This act earns their respect and ‘Chiv’ is eager to join the team but needs Meehan to ask permission from Sykes. Meehan formally asks Sykes for the involvement of his lads. As an inducement, Meehan suggests that Sykes can bet on the result.
Sykes agrees but his condition is that Meehan has to fight one of his guys, which turns out to be ‘Kat’.
The fight in question involves the two men to be sitting down and lock their hands in an arm wrestling position. They then take turns in punching the other followed by a shot of cognac.
After taking a heavy beating Meehan finally gets the upper hand and wins and gets Sykes’ boys in his squad.



In the team Meehan will take the center Midfield position. The position of goalkeeper is vacant. ‘Chiv’ suggests the inclusion of Monk (Jason Statham).  Despite his status as a dangerous inmate, Sykes is able to pull strings and have him join the squad.
The respective teams step up their preparations. The Guards (with Burton in charge) appear orderly and professional like, while Meehan’s crew is still adjusting.
To further place pressure (and threat) on Meehan, Sykes informs that he has bet on them to win.
Meehan is able to analyze the opposition tactics by getting hold of videos of Guards recent games from Tracey, the female secretary, and the pair engage in a ‘quickie’.
This is followed by a strategy meeting in Sykes’ cell, whereby Meehan is finally asked and reveals the reasons for being involved in match fixing (fame too soon, gambling debts, etc..)
Ratchett has a plan to remove Meehan from the squad, by assigning Nitro to place a bomb in Meehan’s locker.
However, the Locker is opened by Doc and not the intended target Meehan and Doc gets killed.
For this Nitro gets transferred to a Prison that is more of a mental asylum.
Onto the matchday and we hear clichéd pep talks from the respective sides’ managers (Burton and Meehan).
The radio commentary for the Prisoners is done by two inmates (played by Jake Abraham and Jason Flemyng (another Guy Ritchie connection)).
The pair report on the match in a humorous way with much banter.
The Prisoners squad is called ‘Mean Machine’, wearing Black shirts while the Guards wear Red/white Horizontal striped shirts.
Needless to say, there is a lot of kicking and foul play as each side tries to intimidate the other.
In a funny exchange, Meehan takes two free kicks in succession directed at Ratchett’s crotch.
Chances go begging from each side, as neither side is able to make a breakthrough.
There is a running gag of Monk coming out of his line and putting his team in danger (along with Monk imagining in black and white committing violent acts on the guards), but all his teammates are afraid of telling him to do otherwise.
Finally the Prisoners take the lead as Meehan volleys in the opener. Shortly afterwards Ratchett instigates a general fight that involves everyone. The halftime whistle ends this and the teams go to their locker rooms.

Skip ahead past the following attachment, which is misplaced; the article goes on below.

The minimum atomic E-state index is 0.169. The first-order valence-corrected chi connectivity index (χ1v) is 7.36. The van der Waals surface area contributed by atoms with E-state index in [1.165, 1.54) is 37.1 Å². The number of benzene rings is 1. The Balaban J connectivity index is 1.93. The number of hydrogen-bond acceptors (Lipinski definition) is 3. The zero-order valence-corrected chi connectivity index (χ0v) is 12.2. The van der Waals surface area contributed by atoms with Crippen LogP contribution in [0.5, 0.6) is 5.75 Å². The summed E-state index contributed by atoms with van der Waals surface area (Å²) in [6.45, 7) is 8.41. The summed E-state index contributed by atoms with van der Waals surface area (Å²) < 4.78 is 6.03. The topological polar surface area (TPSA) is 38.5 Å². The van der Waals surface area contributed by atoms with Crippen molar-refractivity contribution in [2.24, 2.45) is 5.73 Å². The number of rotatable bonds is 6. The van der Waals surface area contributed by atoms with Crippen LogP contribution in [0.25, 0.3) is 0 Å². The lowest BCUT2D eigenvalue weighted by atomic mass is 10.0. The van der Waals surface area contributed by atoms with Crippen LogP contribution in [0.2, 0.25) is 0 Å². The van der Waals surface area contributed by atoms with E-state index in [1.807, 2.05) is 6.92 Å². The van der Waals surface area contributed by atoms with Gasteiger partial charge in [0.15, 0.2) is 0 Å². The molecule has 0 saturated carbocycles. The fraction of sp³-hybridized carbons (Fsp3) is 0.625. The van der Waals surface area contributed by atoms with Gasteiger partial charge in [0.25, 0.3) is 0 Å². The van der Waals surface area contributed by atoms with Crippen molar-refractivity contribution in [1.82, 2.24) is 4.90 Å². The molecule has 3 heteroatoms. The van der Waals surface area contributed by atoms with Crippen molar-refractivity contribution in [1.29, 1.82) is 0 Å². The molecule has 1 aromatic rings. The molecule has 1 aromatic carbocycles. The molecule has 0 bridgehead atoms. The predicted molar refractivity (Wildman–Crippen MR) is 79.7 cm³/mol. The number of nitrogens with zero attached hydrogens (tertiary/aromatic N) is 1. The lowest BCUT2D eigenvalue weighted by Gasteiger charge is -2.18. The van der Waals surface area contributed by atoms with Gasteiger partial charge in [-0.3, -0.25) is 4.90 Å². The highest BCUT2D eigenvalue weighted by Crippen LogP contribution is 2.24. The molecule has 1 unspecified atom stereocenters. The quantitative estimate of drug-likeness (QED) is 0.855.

The Governor, having bet on the Guards, senses defeat and worse (given his gambling debts). He enters the Guards locker room and threatens the entire squad with their jobs.
He then has a private meeting with Meehan, instructing him to throw the game. He blackmails Meehan by claiming that he has a written confession from Nitro, which specifies that it was Meehan who had sent Doc to his locker to have him killed.
This could potentially get him up to 20 years.
A distraught Meehan goes back onto the field but he is out of sorts and makes virtually no effort. The Prisoners are handicapped further when Raj gets sent off, leaving them one man short. Despite this, The Cons manage to score a second goal.
It is at this point that Monk’s antics cost the team. He tries to dribble his way out of his box (a la Rene Higuita) and gets dispossessed and the guards pull one goal back.
Meehan feigns and injury to get off, much to the dismay of ‘Massive’ who senses the obvious.
Afterwards Ratchett scores a goal to level the match at (2-2). Slowly Meehan’s pride and anger takes over and gets back on the field determined to win.
Despite the initial mistrust of his own teammates, he starts to make inroads and wins balls and creates chances.
It all seems for naught as the Guards are awarded a free kick in the last minute. Monk heroically saves the effort and in the ensuing counterattack Meehan races part everyone and is alone with the open goal at his mercy. After some moment of close-ups on the protagonists, he does not score and instead lays a pass across for ‘Billy the Limpet’ to score the winner with the last kick of the match.
At the end of the match, the Governor threatens Meehan but Burton steps in and fights back with the Governor. Burton honorably congratulates Meehan for a good game. 
Meehan walks away smiling and celebrating with ‘Massive’, with his pride intact.
This film was essentially a vehicle for former Professional Vinnie Jones, who had recently turned to acting.